New York Times columnist Paul Krugman has given up on helping rural whites, judging from his Tuesday column, “Getting Real About Rural America.” The text box: “Nobody knows how to reverse the heartland’s decline.” To strengthen his attack on rural Americans, Krugman hints that social welfare programs often do no good, an interesting perspective from a liberal economist. He shed crocodile tears for rural America, while passive-aggressively sticking the knife in: "Even then, rural areas and small towns weren’t the 'real America,' somehow morally superior to the rest of us."



Rush Limbaugh’s December 2018 Limbaugh Letter has an article titled “Demonizing White Men.” It highlights -- with actual quotations from people in the media, academia and the political and entertainment arenas -- the attack on white men as a class. You can decide whether these statements are decent, moral or even sensible. Should we support their visions? Don Lemon, a CNN anchorman, said, “We have to stop demonizing people and realize the biggest terror threat in this country is white men, most of them radicalized to the right, and we have to start doing something about them.”



When the annual World Economic Forum opened in Davos, Switzerland, on Tuesday, one of the speakers was U.S. Representative Alexandria Ocasio-Cortez, who declared that “a system that allows billionaires to exist“ is “wrong.” That claim drew a fiery response from Maria Bartiromo, who dismissed the socialist’s proposal to increase the tax rate on wealthy people to 70 percent, a concept the Fox Business Network anchor called “quite naive.”



The Green New Deal concept is the latest rage among progressives and the media that love them. In this case, that would include The Washington Post and New York Times. The Post’s promotions included bringing up the “smart” and “enormously popular” Green New Deal in at least 21 news or opinion pieces in just a month between Dec. 16, and Jan. 15. The Post touted a survey claiming a Green New Deal was “supposedly supported by most American voters.” Even though it’s doubtful anyone could explain what the deal really means.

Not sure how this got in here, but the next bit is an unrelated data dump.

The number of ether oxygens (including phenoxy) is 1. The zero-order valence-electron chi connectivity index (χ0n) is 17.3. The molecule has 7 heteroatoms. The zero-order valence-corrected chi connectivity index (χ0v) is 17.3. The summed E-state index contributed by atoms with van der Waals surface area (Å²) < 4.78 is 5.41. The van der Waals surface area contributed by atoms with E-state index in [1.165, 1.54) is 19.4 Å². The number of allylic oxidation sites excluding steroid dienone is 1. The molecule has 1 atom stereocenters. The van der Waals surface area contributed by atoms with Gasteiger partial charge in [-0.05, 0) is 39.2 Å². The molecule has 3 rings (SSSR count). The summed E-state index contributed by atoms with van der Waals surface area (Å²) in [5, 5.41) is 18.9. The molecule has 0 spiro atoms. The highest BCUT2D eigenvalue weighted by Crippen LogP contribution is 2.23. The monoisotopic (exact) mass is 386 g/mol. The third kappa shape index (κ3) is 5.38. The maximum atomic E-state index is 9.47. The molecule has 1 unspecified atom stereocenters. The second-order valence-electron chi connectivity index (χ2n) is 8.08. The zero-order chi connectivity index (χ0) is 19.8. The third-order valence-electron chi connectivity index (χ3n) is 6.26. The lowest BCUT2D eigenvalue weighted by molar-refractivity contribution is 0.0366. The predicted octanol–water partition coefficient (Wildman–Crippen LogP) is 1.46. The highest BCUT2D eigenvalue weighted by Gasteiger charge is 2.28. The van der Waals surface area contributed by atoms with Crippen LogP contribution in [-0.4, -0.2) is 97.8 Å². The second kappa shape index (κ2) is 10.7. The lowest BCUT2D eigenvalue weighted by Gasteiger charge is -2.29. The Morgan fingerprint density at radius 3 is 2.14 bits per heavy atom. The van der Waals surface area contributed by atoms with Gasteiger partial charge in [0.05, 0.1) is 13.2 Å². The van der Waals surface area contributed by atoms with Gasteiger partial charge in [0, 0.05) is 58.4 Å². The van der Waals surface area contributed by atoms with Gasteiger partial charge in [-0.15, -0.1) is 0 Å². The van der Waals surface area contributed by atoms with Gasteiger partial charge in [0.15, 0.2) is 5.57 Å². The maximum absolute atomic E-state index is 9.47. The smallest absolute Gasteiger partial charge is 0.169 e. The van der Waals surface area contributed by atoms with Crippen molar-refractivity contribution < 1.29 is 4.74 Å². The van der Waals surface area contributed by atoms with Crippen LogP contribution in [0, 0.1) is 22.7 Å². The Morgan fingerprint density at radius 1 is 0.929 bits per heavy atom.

If there’s one thing liberal media love, it’s the idea of raising taxes on the rich. It’s something they have in common with freshman Rep. Alexandria Ocasio-Cortez, D-N.Y. As a self-identifying Democratic-Socialist, Ocasio-Cortez has plenty of expensive ideas for the government, including a Green New Deal she suggested paying for with much higher taxes on the wealthiest.



New York Times columnist Paul Krugman was at his old “authoritarian” tricks again in “Conservatism’s Monstrous Endgame." The text box: “Apparatchiks are corroding the foundations of democracy.” Democracy has been dying quite a while in Krugland. Of the judge who declared the Affordable Care Act unconstitutional, he wrote, "...it’s about assaulting democracy in general. And the current state of the endgame is probably just the beginning; the worst, I fear, is yet to come."